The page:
Watch the full story:

Amazon is giving back by fulfilling hundreds of AmazonSmile Charity Lists, and donating essential pantry and food items to help organizations like Bread for the City provide to those disproportionately impacted this year.

Visit AmazonSmile Charity Lists to donate directly to a local charity in your community, or simply shop smile.amazon.com and Amazon will donate a portion of the purchase price of eligible products to your charity of choice.

Acts of kindness and compassion are always inspiring. A veterinarian gave a different spin on the phrase "if you can't beat 'em, join 'em".

The poor little pup in this video walked into this shelter with a history of being abused. He was so traumatized that he wasn't eating. The vet treating him wasn't sure what to do, so he decided to book a table for two: a the dog's place. It is not clear whether he got an official invite from the canine in question, but he felt pretty safe about showing up unannounced. He walked into the cage and sat down next to the dog. With his back up against the corner of his new (and hopefully temporary) domain, the rescue stared apprehensively at his human guest. The vet presented a dog dish with food and put it in front of the dog. The frightened pup just looked at the dish and made no attempt to eat. Then he broke out another dog dish identical to the one he just gave to his four-legged patient and started eating out of that bowl. And then came the turning point.


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A lot of people here are like family to me," Michelle says about Bread for the City — a community nonprofit located in Washington DC that provides local residents with food, clothing, health care, social advocacy, and legal services. And since the pandemic began, the need to support organizations like Bread for the City is greater than ever, which is why Amazon is Delivering Smiles to local charities across the country this holiday season.

Watch the full story:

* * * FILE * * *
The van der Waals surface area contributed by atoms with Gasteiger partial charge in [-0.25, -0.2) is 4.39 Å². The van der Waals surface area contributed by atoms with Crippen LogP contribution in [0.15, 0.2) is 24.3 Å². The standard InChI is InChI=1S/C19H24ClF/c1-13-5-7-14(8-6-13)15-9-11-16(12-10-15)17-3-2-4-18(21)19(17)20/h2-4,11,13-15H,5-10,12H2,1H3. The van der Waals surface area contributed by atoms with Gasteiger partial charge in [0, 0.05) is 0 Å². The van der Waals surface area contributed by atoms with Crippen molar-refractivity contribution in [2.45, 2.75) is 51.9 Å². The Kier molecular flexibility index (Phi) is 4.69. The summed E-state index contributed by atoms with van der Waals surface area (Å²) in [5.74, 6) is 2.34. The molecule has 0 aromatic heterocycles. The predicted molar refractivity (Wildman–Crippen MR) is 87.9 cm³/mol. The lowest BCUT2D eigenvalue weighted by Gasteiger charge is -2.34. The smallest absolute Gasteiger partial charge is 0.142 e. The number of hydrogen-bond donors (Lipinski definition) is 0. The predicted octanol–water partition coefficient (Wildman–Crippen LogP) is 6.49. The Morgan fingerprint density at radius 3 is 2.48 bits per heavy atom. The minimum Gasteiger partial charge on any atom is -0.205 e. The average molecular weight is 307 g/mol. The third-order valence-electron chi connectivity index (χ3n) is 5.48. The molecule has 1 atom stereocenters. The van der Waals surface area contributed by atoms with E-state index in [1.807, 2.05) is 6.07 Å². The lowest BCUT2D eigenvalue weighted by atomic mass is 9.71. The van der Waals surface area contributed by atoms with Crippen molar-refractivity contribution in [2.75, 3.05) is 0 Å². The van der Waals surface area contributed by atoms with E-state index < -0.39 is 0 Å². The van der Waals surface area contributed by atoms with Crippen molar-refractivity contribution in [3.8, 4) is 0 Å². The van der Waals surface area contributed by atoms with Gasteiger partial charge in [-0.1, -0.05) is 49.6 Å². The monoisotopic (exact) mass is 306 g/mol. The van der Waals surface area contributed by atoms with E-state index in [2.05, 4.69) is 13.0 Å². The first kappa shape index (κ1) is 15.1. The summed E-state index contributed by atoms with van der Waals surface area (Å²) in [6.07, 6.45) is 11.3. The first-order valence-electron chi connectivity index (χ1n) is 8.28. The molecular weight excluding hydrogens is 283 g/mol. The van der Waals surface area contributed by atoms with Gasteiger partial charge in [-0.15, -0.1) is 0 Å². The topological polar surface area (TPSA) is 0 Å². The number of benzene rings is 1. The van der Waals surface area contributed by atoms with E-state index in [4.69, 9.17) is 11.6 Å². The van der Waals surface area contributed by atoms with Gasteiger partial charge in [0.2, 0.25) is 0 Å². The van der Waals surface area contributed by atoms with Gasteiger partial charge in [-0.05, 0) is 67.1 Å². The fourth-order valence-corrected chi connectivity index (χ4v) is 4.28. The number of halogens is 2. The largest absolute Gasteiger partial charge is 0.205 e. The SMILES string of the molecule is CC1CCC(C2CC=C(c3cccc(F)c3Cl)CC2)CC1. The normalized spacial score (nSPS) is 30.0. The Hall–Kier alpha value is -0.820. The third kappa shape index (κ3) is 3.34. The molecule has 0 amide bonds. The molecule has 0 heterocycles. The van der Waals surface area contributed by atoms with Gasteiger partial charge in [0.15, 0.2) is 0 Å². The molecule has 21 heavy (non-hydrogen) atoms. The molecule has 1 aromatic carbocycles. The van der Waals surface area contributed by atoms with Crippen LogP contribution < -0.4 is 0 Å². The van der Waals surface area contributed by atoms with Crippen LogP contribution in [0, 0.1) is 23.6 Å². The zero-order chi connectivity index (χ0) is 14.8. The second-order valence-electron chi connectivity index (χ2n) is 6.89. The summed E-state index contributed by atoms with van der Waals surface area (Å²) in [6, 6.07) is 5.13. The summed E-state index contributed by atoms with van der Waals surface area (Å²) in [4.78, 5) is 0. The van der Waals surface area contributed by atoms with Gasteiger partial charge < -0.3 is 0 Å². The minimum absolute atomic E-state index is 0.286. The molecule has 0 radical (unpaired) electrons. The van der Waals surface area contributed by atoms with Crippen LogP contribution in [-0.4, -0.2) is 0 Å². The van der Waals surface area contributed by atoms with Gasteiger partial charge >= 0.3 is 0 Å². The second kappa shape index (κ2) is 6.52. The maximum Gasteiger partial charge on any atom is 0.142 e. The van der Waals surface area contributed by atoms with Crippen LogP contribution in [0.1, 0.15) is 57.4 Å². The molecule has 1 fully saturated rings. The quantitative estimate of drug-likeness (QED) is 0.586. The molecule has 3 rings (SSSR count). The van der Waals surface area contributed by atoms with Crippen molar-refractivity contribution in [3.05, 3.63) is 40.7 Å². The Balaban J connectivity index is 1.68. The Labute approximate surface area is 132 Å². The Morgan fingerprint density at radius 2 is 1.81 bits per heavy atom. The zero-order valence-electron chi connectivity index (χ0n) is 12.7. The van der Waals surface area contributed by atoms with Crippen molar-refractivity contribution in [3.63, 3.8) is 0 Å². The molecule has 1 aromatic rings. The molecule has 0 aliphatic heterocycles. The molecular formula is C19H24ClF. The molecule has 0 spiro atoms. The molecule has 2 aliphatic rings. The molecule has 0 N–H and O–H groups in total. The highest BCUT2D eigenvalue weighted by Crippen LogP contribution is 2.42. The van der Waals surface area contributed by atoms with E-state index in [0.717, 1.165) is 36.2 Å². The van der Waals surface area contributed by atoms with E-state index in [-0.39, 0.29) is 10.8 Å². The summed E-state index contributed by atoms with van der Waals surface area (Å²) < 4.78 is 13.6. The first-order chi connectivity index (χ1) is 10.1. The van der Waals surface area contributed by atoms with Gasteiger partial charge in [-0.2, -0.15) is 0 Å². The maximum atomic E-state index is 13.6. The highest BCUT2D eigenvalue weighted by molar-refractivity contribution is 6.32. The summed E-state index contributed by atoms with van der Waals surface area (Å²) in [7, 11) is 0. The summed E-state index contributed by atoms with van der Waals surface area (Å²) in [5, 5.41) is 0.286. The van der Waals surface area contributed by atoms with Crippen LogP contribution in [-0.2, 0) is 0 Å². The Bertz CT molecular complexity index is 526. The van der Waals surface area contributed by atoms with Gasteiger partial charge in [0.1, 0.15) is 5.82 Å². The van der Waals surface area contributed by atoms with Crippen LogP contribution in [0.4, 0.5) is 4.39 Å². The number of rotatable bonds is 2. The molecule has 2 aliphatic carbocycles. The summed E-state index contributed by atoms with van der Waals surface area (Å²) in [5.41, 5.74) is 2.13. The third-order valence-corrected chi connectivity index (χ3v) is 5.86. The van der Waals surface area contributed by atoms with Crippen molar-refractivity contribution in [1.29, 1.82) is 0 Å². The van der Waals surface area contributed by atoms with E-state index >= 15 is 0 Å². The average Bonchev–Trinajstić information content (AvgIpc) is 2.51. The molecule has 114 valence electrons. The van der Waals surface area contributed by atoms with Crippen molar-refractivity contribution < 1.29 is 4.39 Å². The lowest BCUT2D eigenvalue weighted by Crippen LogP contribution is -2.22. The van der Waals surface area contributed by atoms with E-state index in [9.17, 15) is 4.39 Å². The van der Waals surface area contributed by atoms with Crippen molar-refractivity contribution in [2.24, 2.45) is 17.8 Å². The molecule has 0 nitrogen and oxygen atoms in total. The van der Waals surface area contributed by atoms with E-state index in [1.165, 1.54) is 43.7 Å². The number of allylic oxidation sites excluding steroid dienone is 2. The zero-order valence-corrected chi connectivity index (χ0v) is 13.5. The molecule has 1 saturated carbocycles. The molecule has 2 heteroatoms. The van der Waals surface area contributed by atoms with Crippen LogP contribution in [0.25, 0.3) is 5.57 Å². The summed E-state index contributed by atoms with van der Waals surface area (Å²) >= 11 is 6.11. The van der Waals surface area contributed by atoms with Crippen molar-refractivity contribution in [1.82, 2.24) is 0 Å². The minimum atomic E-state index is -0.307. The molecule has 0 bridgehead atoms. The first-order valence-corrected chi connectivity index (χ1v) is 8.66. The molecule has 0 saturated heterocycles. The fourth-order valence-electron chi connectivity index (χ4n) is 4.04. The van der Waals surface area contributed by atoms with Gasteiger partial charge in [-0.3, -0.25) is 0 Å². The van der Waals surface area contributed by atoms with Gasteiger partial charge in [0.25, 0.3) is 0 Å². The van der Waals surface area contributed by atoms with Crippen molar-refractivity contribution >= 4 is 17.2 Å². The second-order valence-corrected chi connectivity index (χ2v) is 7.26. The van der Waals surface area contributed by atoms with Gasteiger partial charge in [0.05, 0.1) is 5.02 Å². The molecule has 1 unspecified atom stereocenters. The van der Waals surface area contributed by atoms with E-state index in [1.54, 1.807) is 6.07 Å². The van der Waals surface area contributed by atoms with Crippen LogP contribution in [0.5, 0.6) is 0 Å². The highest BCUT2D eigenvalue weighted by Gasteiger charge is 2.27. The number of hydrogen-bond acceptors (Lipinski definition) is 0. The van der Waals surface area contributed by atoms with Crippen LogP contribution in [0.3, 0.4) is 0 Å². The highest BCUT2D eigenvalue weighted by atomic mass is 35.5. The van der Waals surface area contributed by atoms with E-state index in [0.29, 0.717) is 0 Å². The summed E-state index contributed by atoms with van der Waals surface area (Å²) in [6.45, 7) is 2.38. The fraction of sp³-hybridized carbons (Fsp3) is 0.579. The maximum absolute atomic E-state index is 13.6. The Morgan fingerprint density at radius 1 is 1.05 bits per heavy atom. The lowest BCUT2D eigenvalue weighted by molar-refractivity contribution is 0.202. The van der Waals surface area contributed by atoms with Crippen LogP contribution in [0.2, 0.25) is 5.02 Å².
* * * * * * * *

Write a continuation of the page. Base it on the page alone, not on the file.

Amazon is giving back by fulfilling hundreds of AmazonSmile Charity Lists, and donating essential pantry and food items to help organizations like Bread for the City provide to those disproportionately impacted this year.

Visit AmazonSmile Charity Lists to donate directly to a local charity in your community, or simply shop smile.amazon.com and Amazon will donate a portion of the purchase price of eligible products to your charity of choice.
Anne Owens and Luke Redito / Wikimedia Commons
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When Madeline Swegle was a little girl growing up in Burke, VA, she loved watching the Blue Angels zip through the sky. Her family went to see the display every time it was in town, and it was her parents' encouragement to pursue her dreams that led her to the U.S. Naval Academy in 2017.

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"I'm excited to have this opportunity to work harder and fly high performance jet aircraft in the fleet," Swegle said in a statement released by the Navy. "It would've been nice to see someone who looked like me in this role; I never intended to be the first. I hope it's encouraging to other people."

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Do you know that guy who has never had an issue with his TV/internet provider? Neither do I. If you claim you have never had issues with your bill going up without warning, then you are either lying or you own the cable company. Jake Lawson apparently does not own a cable company, and was prepared to communicate his frustrations regarding his bill in a most creative way.

First off, Jake understands what everyone should realize. The customer service representative doesn't own the cable company either, so yelling at someone who is just trying to make a living like all of us is not the answer. Their job is hard enough as it is so give them a break. Jake gave them more than a break. He gave them a song.